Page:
/// The client has a change notifier object(see the Observable class) which we then listen to to get
  /// notifications of published updates to each subscribed topic.
  client.updates.listen((List<MqttReceivedMessage<MqttMessage>> c) {
    final MqttPublishMessage recMess = c[0].payload;
    final String pt =
        MqttPublishPayload.bytesToStringAsString(recMess.payload.message);

    /// The above may seem a little convoluted for users only interested in the
    /// payload, some users however may be interested in the received publish message,
    /// lets not constrain ourselves yet until the package has been in the wild
    /// for a while.
    /// The payload is a byte buffer, this will be specific to the topic
    print(
        'EXAMPLE::Change notification:: topic is <${c[0].topic}>, payload is <-- $pt -->');
    print('');
  });

  /// If needed you can listen for published messages that have completed the publishing
  /// handshake which is Qos dependant. Any message received on this stream has completed its
  /// publishing handshake with the broker.
  client.published.listen((MqttPublishMessage message) {
    print(
        'EXAMPLE::Published notification:: topic is ${message.variableHeader.topicName}, with Qos ${message.header.qos}');
  });

  /// Lets publish to our topic
  /// Use the payload builder rather than a raw buffer
  /// Our known topic to publish to
  const String pubTopic = 'Dart/Mqtt_client/testtopic';
  final MqttClientPayloadBuilder builder = MqttClientPayloadBuilder();
  builder.addString('Hello from mqtt_client');

  /// Subscribe to it
  print('EXAMPLE::Subscribing to the Dart/Mqtt_client/testtopic topic');
  client.subscribe(pubTopic, MqttQos.exactlyOnce);

  /// Publish it
  print('EXAMPLE::Publishing our topic');
  client.publishMessage(pubTopic, MqttQos.exactlyOnce, builder.payload);

  /// Ok, we will now sleep a while, in this gap you will see ping request/response
  /// messages being exchanged by the keep alive mechanism.
  print('EXAMPLE::Sleeping....');
  await MqttUtilities.asyncSleep(120);

  /// Finally, unsubscribe and exit gracefully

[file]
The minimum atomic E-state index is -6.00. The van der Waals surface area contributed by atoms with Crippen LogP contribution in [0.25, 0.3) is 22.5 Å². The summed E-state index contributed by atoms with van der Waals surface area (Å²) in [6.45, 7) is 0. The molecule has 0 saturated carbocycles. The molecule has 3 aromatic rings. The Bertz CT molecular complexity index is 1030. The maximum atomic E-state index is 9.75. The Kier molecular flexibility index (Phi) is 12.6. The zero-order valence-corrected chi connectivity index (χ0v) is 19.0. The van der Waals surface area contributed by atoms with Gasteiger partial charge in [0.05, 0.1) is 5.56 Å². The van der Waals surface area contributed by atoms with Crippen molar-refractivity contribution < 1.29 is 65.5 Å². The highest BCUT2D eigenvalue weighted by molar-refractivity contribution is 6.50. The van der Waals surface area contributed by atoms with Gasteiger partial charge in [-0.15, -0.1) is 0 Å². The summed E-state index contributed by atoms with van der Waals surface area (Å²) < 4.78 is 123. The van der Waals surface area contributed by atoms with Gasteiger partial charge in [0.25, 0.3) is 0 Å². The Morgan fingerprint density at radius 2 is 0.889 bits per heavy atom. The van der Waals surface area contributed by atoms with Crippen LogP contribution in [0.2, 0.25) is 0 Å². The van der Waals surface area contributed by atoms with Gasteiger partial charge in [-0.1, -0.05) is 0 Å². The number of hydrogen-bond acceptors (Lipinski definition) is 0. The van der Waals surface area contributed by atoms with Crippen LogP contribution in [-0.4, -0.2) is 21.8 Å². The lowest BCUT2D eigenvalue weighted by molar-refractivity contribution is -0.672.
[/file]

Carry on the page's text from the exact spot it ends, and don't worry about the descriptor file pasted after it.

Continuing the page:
print('EXAMPLE::Unsubscribing');
  client.unsubscribe(topic);

  /// Wait for the unsubscribe message from the broker if you wish.
  await MqttUtilities.asyncSleep(2);
  print('EXAMPLE::Disconnecting');
  client.disconnect();
  return 0;
}

/// The subscribed callback
void onSubscribed(String topic) {
  print('EXAMPLE::Subscription confirmed for topic $topic');
}

/// The unsolicited disconnect callback
void onDisconnected() {
  print('EXAMPLE::OnDisconnected client callback - Client disconnection');
  if (client.connectionStatus.returnCode == MqttConnectReturnCode.solicited) {
    print('EXAMPLE::OnDisconnected callback is solicited, this is correct');
  }
  exit(-1);
}

/// The successful connect callback
void onConnected() {
  print(
      'EXAMPLE::OnConnected client callback - Client connection was sucessful');
}

/// Pong callback
void pong() {
  print('EXAMPLE::Ping response client callback invoked');
}

Use this package as a library

1. Depend on it

Add this to your package's pubspec.yaml file:


dependencies:
  mqtt_client: ^5.5.4

2. Install it

You can install packages from the command line:

with pub:


$ pub get

with Flutter:


$ flutter pub get

Alternatively, your editor might support pub get or flutter pub get. Check the docs for your editor to learn more.

3. Import it

Now in your Dart code, you can use:


import 'package:mqtt_client/mqtt_client.dart';
  
Popularity:
Describes how popular the package is relative to other packages. [more]
92
Health:
Code health derived from static analysis. [more]
100
Maintenance:
Reflects how tidy and up-to-date the package is. [more]
100
Overall:
Weighted score of the above. [more]
96
Learn more about scoring.

We analyzed this package on Oct 17, 2019, and provided a score, details, and suggestions below. Analysis was completed with status completed using:

  • Dart: 2.5.1
  • pana: 0.12.21

Platforms

Detected platforms: Flutter, other

Primary library: package:mqtt_client/mqtt_client.dart with components: io.

Dependencies

Package Constraint Resolved Available
Direct dependencies
Dart SDK >=2.0.0-dev <3.0.0
crypto ^2.0.6 2.1.3
event_bus ^1.0.1 1.1.0
meta ^1.0.4 1.1.7
path ^1.6.2 1.6.4
typed_data ^1.1.6 1.1.6
Transitive dependencies
charcode 1.1.2
collection 1.14.12
convert 2.1.1
Dev dependencies
coverage ^0.12.3
dart_dev ^2.0.1
dart_style ^1.1.3
mockito ^3.0.0
test ^1.3.0